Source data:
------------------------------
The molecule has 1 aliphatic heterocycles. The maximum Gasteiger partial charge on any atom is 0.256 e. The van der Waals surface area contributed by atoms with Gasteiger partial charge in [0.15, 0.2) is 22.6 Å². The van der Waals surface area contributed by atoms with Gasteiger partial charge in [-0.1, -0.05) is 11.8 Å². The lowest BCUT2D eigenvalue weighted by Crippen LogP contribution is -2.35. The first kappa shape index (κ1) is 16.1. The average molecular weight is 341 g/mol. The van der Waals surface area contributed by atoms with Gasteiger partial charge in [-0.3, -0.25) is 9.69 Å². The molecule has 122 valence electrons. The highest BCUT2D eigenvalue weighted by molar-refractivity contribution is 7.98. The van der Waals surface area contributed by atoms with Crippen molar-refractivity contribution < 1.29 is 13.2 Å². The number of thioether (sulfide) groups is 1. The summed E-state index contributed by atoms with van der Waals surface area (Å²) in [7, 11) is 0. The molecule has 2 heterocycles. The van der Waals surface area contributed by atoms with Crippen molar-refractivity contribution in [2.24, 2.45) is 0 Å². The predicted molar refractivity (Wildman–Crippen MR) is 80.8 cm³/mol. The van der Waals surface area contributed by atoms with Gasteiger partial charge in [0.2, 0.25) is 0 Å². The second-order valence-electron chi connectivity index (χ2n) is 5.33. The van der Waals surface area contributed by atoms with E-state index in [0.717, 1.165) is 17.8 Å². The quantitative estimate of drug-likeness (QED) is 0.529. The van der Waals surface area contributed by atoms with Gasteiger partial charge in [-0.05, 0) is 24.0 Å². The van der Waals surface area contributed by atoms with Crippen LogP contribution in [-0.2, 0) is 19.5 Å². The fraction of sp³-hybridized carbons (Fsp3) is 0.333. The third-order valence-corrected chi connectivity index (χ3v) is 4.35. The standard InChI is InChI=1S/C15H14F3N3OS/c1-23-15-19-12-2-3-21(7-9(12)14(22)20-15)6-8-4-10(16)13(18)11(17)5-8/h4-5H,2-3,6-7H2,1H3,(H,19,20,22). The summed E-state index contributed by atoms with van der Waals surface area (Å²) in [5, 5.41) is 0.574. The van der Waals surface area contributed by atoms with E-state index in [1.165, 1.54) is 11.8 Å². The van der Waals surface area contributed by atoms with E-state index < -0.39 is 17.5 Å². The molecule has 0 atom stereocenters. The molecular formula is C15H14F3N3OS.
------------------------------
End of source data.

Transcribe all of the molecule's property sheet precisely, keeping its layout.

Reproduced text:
The molecule has 1 aliphatic heterocycles. The maximum Gasteiger partial charge on any atom is 0.256 e. The van der Waals surface area contributed by atoms with Gasteiger partial charge in [0.15, 0.2) is 22.6 Å². The van der Waals surface area contributed by atoms with Gasteiger partial charge in [-0.1, -0.05) is 11.8 Å². The lowest BCUT2D eigenvalue weighted by Crippen LogP contribution is -2.35. The first kappa shape index (κ1) is 16.1. The average molecular weight is 341 g/mol. The van der Waals surface area contributed by atoms with Gasteiger partial charge in [-0.3, -0.25) is 9.69 Å². The molecule has 122 valence electrons. The highest BCUT2D eigenvalue weighted by molar-refractivity contribution is 7.98. The van der Waals surface area contributed by atoms with Crippen molar-refractivity contribution < 1.29 is 13.2 Å². The number of thioether (sulfide) groups is 1. The summed E-state index contributed by atoms with van der Waals surface area (Å²) in [7, 11) is 0. The molecule has 2 heterocycles. The van der Waals surface area contributed by atoms with Crippen molar-refractivity contribution in [2.24, 2.45) is 0 Å². The predicted molar refractivity (Wildman–Crippen MR) is 80.8 cm³/mol. The van der Waals surface area contributed by atoms with Gasteiger partial charge in [0.2, 0.25) is 0 Å². The second-order valence-electron chi connectivity index (χ2n) is 5.33. The van der Waals surface area contributed by atoms with E-state index in [0.717, 1.165) is 17.8 Å². The quantitative estimate of drug-likeness (QED) is 0.529. The van der Waals surface area contributed by atoms with Gasteiger partial charge in [-0.05, 0) is 24.0 Å². The van der Waals surface area contributed by atoms with Crippen LogP contribution in [-0.2, 0) is 19.5 Å². The fraction of sp³-hybridized carbons (Fsp3) is 0.333. The third-order valence-corrected chi connectivity index (χ3v) is 4.35. The standard InChI is InChI=1S/C15H14F3N3OS/c1-23-15-19-12-2-3-21(7-9(12)14(22)20-15)6-8-4-10(16)13(18)11(17)5-8/h4-5H,2-3,6-7H2,1H3,(H,19,20,22). The summed E-state index contributed by atoms with van der Waals surface area (Å²) in [5, 5.41) is 0.574. The van der Waals surface area contributed by atoms with E-state index in [1.165, 1.54) is 11.8 Å². The van der Waals surface area contributed by atoms with E-state index < -0.39 is 17.5 Å². The molecule has 0 atom stereocenters. The molecular formula is C15H14F3N3OS.